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Linear Algebra and its Applications
Found in: Page 1
Linear Algebra and its Applications

Linear Algebra and its Applications

Book edition 5th
Author(s) David C. Lay, Steven R. Lay and Judi J. McDonald
Pages 483 pages
ISBN 978-03219822384

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Short Answer

In Exercises 13 and 14, determine if \(b\) is a linear combination of the vectors formed from the columns of the matrix \(A\).

13. \(A = \left[ {\begin{array}{*{20}{c}}1&{ - 4}&2\\0&3&5\\{ - 2}&8&{ - 4}\end{array}} \right],{\mathop{\rm b}\nolimits} = \left[ {\begin{array}{*{20}{c}}3\\{ - 7}\\{ - 3}\end{array}} \right]\)

\({\mathop{\rm b}\nolimits} \) is not a linear combination of columns \({{\mathop{\rm a}\nolimits} _1},{{\mathop{\rm a}\nolimits} _2}\), and \({{\mathop{\rm a}\nolimits} _3}\).

See the step by step solution

Step by Step Solution

Step 1: Rewrite the matrix into a vector equation

In \({\mathbb{R}^2}\), the sum of two vectors \({\mathop{\rm u}\nolimits} \) and \({\mathop{\rm v}\nolimits} \) is the vector addition \({\mathop{\rm u}\nolimits} + v\), which is obtained by adding the corresponding entries of \({\mathop{\rm u}\nolimits} \) and \({\mathop{\rm v}\nolimits} \).

The scalar multiple of a vector \({\mathop{\rm u}\nolimits} \) by real number \(c\) is the vector \(c{\mathop{\rm u}\nolimits} \) obtained by multiplying each entry in \({\mathop{\rm u}\nolimits} \) by \(c\).

Use scalar multiplication and vector addition to rewrite the matrix as a vector equation by

\(\left[ {\begin{array}{*{20}{c}}{{x_1} - 4{x_2} + 2{x_3}}\\{3{x_2} + 5{x_3}}\\{ - 2{x_1} + 8{x_2} - 4{x_3}}\end{array}} \right] = \left[ {\begin{array}{*{20}{c}}3\\{ - 7}\\{ - 3}\end{array}} \right]\)

Step 2: Write the matrix into a vector equation

The vectors on the left and right sides are equal if and only if their corresponding entries are both equal. Thus, \({x_1}\) and \({x_2}\) make the vector equation \({x_1}{a_1} + {x_2}{a_2} = b\) if and only if \({x_1}\) and \({x_2}\) satisfy the system

Write the matrix into a vector equation.

\(\begin{aligned}{c}{x_1} - 4{x_2} + 2{x_3} &= 3\\3{x_2} + 5{x_3} &= - 7\\ - 2{x_1} + 8{x_2} - 4{x_3} =& - 3\end{aligned}\)

Step 3: Convert the vector equation into an augmented matrix

A vector equation \({{\mathop{\rm x}\nolimits} _1}{a_1} + {x_2}{a_2} + ... + {x_n}{a_n} = b\) has the same solution set as the linear system whose augmented matrix is \(\left[ {\begin{array}{*{20}{c}}{{a_1}}&{{a_2}}&{...}&{{a_n}}&b\end{array}} \right]\).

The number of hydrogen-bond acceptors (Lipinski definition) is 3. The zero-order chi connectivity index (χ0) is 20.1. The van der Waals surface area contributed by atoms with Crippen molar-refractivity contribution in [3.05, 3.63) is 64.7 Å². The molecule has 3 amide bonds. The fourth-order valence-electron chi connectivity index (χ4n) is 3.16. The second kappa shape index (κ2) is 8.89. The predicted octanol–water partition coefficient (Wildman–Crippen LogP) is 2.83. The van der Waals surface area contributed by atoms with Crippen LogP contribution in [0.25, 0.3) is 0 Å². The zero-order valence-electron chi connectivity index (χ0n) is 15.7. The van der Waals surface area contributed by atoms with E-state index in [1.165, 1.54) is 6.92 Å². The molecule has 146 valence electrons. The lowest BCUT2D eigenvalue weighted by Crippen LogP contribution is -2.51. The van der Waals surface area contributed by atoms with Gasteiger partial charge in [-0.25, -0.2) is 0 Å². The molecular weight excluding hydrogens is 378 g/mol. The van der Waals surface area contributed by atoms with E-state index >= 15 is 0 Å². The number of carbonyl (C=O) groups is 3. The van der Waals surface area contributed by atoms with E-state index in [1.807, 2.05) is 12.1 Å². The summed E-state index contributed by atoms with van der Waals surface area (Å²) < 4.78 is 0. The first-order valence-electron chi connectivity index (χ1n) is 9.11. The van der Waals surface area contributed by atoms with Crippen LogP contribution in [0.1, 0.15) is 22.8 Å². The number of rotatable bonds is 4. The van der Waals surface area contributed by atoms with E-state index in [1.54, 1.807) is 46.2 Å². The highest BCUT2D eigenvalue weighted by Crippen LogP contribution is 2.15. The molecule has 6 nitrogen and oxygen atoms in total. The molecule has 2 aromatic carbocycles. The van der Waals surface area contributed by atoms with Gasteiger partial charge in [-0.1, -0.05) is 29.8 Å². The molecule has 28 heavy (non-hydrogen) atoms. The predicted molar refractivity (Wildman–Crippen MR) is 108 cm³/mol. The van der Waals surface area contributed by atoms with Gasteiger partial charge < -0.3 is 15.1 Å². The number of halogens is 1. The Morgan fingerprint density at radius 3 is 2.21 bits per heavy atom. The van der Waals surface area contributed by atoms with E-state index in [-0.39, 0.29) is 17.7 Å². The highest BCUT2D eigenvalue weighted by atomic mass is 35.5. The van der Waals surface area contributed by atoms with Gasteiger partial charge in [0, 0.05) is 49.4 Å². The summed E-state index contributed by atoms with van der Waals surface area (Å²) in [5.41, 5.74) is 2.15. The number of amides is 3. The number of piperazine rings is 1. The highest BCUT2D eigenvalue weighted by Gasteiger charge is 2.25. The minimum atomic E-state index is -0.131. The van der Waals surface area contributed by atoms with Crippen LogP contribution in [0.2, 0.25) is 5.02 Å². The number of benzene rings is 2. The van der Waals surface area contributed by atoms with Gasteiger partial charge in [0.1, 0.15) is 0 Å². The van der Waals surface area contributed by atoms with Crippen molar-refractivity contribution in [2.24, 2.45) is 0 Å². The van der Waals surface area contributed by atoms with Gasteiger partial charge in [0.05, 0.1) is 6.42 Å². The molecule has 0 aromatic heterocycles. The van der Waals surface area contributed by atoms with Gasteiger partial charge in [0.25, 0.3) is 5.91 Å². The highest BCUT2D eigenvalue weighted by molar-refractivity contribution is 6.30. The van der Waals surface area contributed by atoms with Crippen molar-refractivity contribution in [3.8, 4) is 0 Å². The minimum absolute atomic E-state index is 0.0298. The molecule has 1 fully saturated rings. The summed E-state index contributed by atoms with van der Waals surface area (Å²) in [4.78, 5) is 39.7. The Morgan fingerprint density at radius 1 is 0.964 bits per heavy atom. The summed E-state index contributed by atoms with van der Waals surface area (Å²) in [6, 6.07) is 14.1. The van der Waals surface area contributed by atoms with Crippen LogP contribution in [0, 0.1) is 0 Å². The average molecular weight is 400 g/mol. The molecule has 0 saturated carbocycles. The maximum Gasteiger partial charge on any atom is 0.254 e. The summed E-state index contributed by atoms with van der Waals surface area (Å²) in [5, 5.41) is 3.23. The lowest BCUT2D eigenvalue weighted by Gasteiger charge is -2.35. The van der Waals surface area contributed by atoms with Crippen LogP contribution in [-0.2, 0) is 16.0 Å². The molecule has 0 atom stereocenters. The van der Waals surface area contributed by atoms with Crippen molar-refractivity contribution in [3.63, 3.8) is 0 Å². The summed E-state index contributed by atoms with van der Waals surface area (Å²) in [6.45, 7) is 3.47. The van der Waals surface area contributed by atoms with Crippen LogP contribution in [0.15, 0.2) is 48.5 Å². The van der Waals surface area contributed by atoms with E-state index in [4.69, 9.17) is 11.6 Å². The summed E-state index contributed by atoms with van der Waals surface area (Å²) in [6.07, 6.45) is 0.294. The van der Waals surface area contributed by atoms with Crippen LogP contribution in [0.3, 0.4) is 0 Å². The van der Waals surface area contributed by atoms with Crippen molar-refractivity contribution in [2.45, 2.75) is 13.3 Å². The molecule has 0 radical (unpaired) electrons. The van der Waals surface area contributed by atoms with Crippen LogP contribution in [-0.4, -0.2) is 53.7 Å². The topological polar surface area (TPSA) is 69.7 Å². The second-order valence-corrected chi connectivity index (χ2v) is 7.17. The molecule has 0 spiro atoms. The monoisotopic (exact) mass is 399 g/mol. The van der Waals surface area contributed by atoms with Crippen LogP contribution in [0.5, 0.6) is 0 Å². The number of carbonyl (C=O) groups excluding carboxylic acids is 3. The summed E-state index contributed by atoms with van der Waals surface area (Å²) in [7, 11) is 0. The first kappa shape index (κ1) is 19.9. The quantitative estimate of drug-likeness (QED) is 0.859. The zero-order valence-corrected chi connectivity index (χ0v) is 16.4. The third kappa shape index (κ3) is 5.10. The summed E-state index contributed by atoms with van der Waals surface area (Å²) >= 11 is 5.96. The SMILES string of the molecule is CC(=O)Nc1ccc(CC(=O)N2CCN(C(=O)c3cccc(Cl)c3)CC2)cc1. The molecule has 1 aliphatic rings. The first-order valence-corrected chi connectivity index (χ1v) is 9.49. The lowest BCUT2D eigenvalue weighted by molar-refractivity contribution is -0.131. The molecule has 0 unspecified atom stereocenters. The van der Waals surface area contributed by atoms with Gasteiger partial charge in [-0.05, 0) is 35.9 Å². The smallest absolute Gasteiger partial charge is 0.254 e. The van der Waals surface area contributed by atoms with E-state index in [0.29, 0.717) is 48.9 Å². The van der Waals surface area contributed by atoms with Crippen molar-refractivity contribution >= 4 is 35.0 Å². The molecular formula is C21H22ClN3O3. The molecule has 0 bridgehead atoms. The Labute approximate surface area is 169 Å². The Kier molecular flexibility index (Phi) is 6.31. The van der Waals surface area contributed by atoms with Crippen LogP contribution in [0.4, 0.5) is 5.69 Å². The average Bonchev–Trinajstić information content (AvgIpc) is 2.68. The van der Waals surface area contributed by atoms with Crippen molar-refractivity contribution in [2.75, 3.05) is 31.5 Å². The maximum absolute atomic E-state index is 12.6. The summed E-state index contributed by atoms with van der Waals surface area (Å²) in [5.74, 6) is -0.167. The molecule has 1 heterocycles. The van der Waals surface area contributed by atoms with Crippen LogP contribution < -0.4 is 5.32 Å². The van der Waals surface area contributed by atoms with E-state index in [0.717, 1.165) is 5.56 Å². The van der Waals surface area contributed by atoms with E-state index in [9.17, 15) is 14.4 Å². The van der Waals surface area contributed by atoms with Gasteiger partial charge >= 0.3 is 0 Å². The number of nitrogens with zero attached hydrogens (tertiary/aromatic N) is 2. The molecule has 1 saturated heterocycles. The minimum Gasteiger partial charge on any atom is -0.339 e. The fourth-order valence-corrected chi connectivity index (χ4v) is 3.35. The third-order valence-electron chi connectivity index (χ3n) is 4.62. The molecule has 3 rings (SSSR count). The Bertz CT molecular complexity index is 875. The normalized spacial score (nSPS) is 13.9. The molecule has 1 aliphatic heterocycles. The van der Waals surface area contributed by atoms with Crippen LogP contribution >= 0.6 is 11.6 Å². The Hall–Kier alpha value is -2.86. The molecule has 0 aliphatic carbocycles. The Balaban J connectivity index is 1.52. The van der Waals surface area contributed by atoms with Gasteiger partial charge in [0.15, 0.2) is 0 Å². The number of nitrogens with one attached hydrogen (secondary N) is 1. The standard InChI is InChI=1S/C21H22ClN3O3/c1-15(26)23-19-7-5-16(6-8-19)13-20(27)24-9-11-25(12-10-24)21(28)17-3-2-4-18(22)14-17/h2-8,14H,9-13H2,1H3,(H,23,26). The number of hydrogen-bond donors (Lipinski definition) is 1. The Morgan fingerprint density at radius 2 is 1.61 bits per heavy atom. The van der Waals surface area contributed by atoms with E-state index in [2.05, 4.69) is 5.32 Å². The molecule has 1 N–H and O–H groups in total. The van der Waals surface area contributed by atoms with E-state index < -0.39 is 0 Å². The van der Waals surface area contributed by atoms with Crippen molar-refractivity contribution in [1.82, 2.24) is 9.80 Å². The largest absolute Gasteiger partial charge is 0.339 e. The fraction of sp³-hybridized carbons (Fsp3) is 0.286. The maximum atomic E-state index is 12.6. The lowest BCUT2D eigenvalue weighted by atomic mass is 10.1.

The augmented matrix for the vector equations \({x_1} - 4{x_2} + 2{x_3} = 3,3{x_2} + 5{x_3} = - 7\) and \( - 2{x_1} + 8{x_2} - 4{x_3} = - 3\) is represented as:

\(\left[ {\begin{array}{*{20}{c}}1&{ - 4}&2&3\\0&3&5&{ - 7}\\{ - 2}&8&{ - 4}&{ - 3}\end{array}} \right]\)

Step 4: Apply row operation

Perform an elementary row operation to produce the first augmented matrix.

Replace row 3 by adding 2 times row 1 to row 3

\(\left[ {\begin{array}{*{20}{c}}1&{ - 4}&2&3\\0&3&5&{ - 7}\\0&0&0&3\end{array}} \right]\)

Step 5: Determine whether \(b\) is a linear combination of the vector

The vector \({\mathop{\rm y}\nolimits} \) is defined by \(y = {c_1}{v_1} + .... + {c_p}{v_p}\) is called a linear combination of \({{\mathop{\rm v}\nolimits} _1},{v_2},...,{v_p}\) with weights \({c_1},{c_2},...,{c_p}\).

To obtain the solution of the vector equations, you have to convert the augmented matrix into vector equations.

Write the obtained matrix \(\left[ {\begin{array}{*{20}{c}}1&{ - 4}&2&3\\0&3&5&{ - 7}\\0&0&0&3\end{array}} \right]\) into the equation notation.

\(\begin{aligned}{c}{x_1} - 4{x_2} + 2{x_3} &= 3\\3{x_2} + 5{x_3} &= - 7\\0{x_3} &= 3\end{aligned}\)

So, \({{\mathop{\rm a}\nolimits} _1},{a_2}\), and \({{\mathop{\rm a}\nolimits} _3}\) are denoted as three columns of \(A\). The system of equations corresponding to the vector equation \({x_1}{{\mathop{\rm a}\nolimits} _1} + {x_2}{{\mathop{\rm a}\nolimits} _2} + {x_3}{{\mathop{\rm a}\nolimits} _3} = {\mathop{\rm b}\nolimits} \) is inconsistent.

Hence, \({\mathop{\rm b}\nolimits} \) does not represent a linear combination of the columns of \(A\).


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